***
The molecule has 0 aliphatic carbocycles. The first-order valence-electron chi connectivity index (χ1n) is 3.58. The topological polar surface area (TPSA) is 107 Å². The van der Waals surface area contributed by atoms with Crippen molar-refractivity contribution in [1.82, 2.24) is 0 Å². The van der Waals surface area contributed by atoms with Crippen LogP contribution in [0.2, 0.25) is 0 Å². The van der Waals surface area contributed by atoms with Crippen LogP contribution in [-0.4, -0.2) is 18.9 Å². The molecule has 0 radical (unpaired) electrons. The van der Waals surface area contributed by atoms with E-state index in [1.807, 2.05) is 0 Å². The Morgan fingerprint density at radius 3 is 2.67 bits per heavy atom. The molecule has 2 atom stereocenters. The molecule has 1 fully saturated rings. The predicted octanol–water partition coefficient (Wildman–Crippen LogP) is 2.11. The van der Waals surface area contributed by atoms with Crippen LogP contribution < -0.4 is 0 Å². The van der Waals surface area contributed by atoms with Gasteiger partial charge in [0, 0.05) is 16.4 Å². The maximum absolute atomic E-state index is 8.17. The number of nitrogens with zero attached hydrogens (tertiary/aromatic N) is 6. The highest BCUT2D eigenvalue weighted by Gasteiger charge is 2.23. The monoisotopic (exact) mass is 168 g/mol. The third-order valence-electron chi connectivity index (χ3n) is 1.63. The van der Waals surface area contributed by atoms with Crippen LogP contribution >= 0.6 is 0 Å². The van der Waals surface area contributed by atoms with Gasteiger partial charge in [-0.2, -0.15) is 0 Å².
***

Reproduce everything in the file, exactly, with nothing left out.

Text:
The molecule has 0 aliphatic carbocycles. The first-order valence-electron chi connectivity index (χ1n) is 3.58. The topological polar surface area (TPSA) is 107 Å². The van der Waals surface area contributed by atoms with Crippen molar-refractivity contribution in [1.82, 2.24) is 0 Å². The van der Waals surface area contributed by atoms with Crippen LogP contribution in [0.2, 0.25) is 0 Å². The van der Waals surface area contributed by atoms with Crippen LogP contribution in [-0.4, -0.2) is 18.9 Å². The molecule has 0 radical (unpaired) electrons. The van der Waals surface area contributed by atoms with E-state index in [1.807, 2.05) is 0 Å². The Morgan fingerprint density at radius 3 is 2.67 bits per heavy atom. The molecule has 2 atom stereocenters. The molecule has 1 fully saturated rings. The predicted octanol–water partition coefficient (Wildman–Crippen LogP) is 2.11. The van der Waals surface area contributed by atoms with Crippen LogP contribution < -0.4 is 0 Å². The van der Waals surface area contributed by atoms with Gasteiger partial charge in [0, 0.05) is 16.4 Å². The maximum absolute atomic E-state index is 8.17. The number of nitrogens with zero attached hydrogens (tertiary/aromatic N) is 6. The highest BCUT2D eigenvalue weighted by Gasteiger charge is 2.23. The monoisotopic (exact) mass is 168 g/mol. The third-order valence-electron chi connectivity index (χ3n) is 1.63. The van der Waals surface area contributed by atoms with Crippen LogP contribution >= 0.6 is 0 Å². The van der Waals surface area contributed by atoms with Gasteiger partial charge in [-0.2, -0.15) is 0 Å².